About the Book
The 1940s was the decade of crisis and change in Bengal. The years that began with famine, war and devastation ended with rioting, death and mass migration as a land, its people and its soul were partitioned. In the darkness of terrible human tragedy, However, twinkled significant triumphs of human achievement. Bengali intellectualism flourished on either side of Independence and new landmarks were erected in thought art and aesthetics. The bhadralok a multilayered social category comprising educated professionals translatable literally as ‘gentlemen’ and as ‘middle class’ in socio- economic terms confronted change with a mix of radicalism and reaction. The loftiness of the resultant intellectual product was in inverse proportion to the drastic fall in the general conditions of life. Litterateurs and artists broke out of the elitism of their predecessors to experiment with new forms. and thinkers and theoreticians adapted the philosophical debates of 20th century Europe to contemporary Indian circumstances. This book is an account of the Bengali bhadralok’s distinctive creative response to historical circumstances that remain without parallel in the rest of India in the years both before and after their passage. It evaluates aesthetic resurgence in socio-economic perspective. following its many twists and turns and mapping its essentially non-conformist. liberating and egalitarian spirit. It will be of great interest to students of social crisis and cultural change. and everyone seeking to appraise artistic responses to historical realities.
About the Author
Amit Kumar Gupta has worked as a teacher editor and researcher with the Scottish Church College, the Indian Council of Historical Research the Centre for Contemporary Studies the Nehru Memorial Museum and Library and the UGC.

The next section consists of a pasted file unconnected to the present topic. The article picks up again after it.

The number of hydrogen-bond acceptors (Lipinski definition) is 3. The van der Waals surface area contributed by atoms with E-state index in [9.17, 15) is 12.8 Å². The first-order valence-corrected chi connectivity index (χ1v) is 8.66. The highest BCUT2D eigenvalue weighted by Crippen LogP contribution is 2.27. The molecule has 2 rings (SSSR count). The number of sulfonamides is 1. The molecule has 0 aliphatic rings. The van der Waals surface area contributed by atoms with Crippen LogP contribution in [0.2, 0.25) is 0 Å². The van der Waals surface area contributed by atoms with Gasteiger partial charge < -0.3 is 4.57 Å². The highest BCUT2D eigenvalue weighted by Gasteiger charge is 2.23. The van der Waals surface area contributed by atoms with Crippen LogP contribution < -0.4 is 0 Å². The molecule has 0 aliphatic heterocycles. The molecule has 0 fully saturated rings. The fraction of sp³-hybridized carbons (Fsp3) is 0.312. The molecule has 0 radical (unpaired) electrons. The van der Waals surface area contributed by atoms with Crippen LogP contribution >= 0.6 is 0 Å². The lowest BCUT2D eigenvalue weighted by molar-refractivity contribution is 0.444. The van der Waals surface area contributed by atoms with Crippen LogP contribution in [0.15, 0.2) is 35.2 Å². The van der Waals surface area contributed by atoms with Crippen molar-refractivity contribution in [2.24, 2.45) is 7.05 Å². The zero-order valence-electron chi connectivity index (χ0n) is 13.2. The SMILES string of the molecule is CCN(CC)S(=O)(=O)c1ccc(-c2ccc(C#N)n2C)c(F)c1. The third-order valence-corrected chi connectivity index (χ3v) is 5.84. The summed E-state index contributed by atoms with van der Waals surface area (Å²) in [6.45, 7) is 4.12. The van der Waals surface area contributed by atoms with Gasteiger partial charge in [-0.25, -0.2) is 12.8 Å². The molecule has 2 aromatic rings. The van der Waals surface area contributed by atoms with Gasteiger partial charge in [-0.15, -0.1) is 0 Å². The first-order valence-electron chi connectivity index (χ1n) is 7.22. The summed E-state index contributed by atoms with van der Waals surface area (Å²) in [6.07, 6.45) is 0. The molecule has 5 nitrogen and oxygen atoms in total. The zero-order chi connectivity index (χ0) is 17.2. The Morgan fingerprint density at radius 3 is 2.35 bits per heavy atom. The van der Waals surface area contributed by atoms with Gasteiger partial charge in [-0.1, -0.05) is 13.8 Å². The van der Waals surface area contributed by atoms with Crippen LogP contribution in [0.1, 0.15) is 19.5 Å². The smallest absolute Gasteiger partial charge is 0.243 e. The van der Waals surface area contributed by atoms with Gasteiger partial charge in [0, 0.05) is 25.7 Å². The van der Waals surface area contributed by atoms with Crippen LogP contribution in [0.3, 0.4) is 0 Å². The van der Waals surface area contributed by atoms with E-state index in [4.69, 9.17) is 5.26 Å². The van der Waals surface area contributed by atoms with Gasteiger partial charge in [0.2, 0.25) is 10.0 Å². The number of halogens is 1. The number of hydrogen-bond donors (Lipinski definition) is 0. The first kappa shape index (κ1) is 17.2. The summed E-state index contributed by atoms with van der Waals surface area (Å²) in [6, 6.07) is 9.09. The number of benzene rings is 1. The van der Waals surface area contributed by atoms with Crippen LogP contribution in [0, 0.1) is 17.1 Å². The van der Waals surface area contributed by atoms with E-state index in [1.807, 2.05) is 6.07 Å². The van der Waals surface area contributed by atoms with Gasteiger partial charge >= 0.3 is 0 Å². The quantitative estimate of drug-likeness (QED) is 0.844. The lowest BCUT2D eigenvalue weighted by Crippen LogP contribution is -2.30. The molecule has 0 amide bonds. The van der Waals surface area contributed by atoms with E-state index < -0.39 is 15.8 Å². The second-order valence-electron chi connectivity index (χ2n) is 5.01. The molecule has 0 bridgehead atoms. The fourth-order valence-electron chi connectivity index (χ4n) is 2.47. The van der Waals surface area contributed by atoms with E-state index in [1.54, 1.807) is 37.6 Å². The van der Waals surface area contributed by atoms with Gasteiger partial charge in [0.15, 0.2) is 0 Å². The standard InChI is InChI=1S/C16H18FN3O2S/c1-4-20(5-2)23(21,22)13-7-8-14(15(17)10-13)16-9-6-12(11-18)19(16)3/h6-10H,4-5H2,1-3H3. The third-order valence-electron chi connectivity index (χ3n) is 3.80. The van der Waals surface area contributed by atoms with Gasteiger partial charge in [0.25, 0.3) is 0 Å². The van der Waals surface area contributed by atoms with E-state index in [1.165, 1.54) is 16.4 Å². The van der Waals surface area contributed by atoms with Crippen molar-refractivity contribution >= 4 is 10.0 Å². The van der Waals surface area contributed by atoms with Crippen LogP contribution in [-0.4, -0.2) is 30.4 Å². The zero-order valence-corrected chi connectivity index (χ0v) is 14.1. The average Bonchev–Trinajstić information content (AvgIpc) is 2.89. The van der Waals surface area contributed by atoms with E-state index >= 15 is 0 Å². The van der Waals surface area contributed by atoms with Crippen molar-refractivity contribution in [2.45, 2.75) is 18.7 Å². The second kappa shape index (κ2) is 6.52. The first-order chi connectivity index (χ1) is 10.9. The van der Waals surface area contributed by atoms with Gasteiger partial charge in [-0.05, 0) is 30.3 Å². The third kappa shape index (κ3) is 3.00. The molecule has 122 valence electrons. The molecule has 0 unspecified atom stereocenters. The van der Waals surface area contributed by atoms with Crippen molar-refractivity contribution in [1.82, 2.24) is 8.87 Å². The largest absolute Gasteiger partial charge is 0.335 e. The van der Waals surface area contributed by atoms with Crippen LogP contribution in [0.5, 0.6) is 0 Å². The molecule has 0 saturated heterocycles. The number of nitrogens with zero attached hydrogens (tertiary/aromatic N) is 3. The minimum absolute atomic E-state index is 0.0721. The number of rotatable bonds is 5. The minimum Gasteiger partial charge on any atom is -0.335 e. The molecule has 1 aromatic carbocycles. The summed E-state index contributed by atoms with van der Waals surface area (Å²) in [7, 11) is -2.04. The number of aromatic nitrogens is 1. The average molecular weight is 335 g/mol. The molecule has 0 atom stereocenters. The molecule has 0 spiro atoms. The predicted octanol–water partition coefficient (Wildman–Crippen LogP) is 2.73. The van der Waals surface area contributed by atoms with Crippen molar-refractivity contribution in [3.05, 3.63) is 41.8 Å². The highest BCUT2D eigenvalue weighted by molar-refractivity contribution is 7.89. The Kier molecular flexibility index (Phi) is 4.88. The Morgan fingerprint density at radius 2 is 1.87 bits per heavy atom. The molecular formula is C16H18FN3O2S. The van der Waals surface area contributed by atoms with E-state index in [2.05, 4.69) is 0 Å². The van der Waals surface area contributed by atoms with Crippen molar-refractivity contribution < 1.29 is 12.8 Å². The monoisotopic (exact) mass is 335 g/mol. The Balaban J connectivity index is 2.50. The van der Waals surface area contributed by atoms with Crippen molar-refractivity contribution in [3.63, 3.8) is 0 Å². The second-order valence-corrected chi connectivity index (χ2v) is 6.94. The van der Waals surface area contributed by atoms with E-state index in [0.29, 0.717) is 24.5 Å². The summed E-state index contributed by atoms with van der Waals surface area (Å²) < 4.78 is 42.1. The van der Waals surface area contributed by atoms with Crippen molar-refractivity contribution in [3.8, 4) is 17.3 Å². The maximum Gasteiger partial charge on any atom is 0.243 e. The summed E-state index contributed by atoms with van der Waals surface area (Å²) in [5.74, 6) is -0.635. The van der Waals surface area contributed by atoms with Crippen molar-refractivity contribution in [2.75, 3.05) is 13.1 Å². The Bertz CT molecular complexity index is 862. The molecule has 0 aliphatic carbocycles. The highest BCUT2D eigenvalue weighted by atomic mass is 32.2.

At the convergence of colonialism and post-colonialism on the Indian subcontinent, from 1939-40 to 1951-52, its inhabitants generally had a hard time. It was particularly trying-very debilitating and agonisingly so-for those who happened to be living in Bengal (West Bengal from 1947). The opening of the eastern front in the Second World War found them to be stumbling from one tragic situation to another: from “black market” and “controlled” prices to Japanese air-strikes, from a “man-made” famine to communal carnages, from the partition of Bengal to an un-ending flow of the displaced and the dispossessed between the two sides. Bengal’s dismal circumstances, its recurrent civil tensions and its struggles for survival, had not apparently been altogether a one-sided story or a one-dimensional picture. There was another multi-dimensional aspect: the attempts of its twentieth century modernist practitioners of literature, fine arts and performing arts, to break free, in the tumultuous days, of the confines of ostentatious status quo elitism and breathe in the company of the struggling masses. Their ardent creative response to the harsh existential realities-artistic experimentations and ideologic exhortations-were so prolific, and with so much of energy, that they together seemed to have propelled an aesthetic and intellectual regeneration.